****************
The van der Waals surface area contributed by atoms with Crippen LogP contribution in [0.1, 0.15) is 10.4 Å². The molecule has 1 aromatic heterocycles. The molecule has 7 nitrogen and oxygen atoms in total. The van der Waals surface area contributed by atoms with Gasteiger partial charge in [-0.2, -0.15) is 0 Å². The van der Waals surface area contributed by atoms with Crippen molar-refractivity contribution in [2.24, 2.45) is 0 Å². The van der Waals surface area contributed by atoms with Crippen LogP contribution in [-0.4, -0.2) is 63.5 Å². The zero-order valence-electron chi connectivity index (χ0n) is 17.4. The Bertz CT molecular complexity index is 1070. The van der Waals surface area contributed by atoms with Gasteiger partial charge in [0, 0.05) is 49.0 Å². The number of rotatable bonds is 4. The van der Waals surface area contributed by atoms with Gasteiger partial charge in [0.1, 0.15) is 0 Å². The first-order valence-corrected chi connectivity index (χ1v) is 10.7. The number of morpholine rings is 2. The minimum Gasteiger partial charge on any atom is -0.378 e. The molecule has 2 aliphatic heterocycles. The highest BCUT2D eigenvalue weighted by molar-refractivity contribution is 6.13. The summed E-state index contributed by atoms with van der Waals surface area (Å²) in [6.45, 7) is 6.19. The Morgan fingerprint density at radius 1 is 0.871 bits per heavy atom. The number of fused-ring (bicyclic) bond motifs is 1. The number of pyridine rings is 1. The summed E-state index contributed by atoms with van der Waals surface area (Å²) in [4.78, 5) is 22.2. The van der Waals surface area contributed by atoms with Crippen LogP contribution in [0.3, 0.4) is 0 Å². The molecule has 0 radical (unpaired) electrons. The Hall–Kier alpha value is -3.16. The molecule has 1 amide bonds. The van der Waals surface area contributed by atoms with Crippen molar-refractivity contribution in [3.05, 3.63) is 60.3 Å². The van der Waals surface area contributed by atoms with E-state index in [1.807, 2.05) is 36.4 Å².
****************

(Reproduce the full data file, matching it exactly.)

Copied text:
The van der Waals surface area contributed by atoms with Crippen LogP contribution in [0.1, 0.15) is 10.4 Å². The molecule has 1 aromatic heterocycles. The molecule has 7 nitrogen and oxygen atoms in total. The van der Waals surface area contributed by atoms with Gasteiger partial charge in [-0.2, -0.15) is 0 Å². The van der Waals surface area contributed by atoms with Crippen molar-refractivity contribution in [2.24, 2.45) is 0 Å². The van der Waals surface area contributed by atoms with Crippen LogP contribution in [-0.4, -0.2) is 63.5 Å². The zero-order valence-electron chi connectivity index (χ0n) is 17.4. The Bertz CT molecular complexity index is 1070. The van der Waals surface area contributed by atoms with Gasteiger partial charge in [0, 0.05) is 49.0 Å². The number of rotatable bonds is 4. The van der Waals surface area contributed by atoms with Gasteiger partial charge in [0.1, 0.15) is 0 Å². The first-order valence-corrected chi connectivity index (χ1v) is 10.7. The number of morpholine rings is 2. The minimum Gasteiger partial charge on any atom is -0.378 e. The molecule has 2 aliphatic heterocycles. The highest BCUT2D eigenvalue weighted by molar-refractivity contribution is 6.13. The summed E-state index contributed by atoms with van der Waals surface area (Å²) in [6.45, 7) is 6.19. The Morgan fingerprint density at radius 1 is 0.871 bits per heavy atom. The number of fused-ring (bicyclic) bond motifs is 1. The number of pyridine rings is 1. The summed E-state index contributed by atoms with van der Waals surface area (Å²) in [4.78, 5) is 22.2. The van der Waals surface area contributed by atoms with Crippen LogP contribution in [0.3, 0.4) is 0 Å². The molecule has 0 radical (unpaired) electrons. The Hall–Kier alpha value is -3.16. The molecule has 1 amide bonds. The van der Waals surface area contributed by atoms with Crippen molar-refractivity contribution in [3.05, 3.63) is 60.3 Å². The van der Waals surface area contributed by atoms with E-state index in [1.807, 2.05) is 36.4 Å².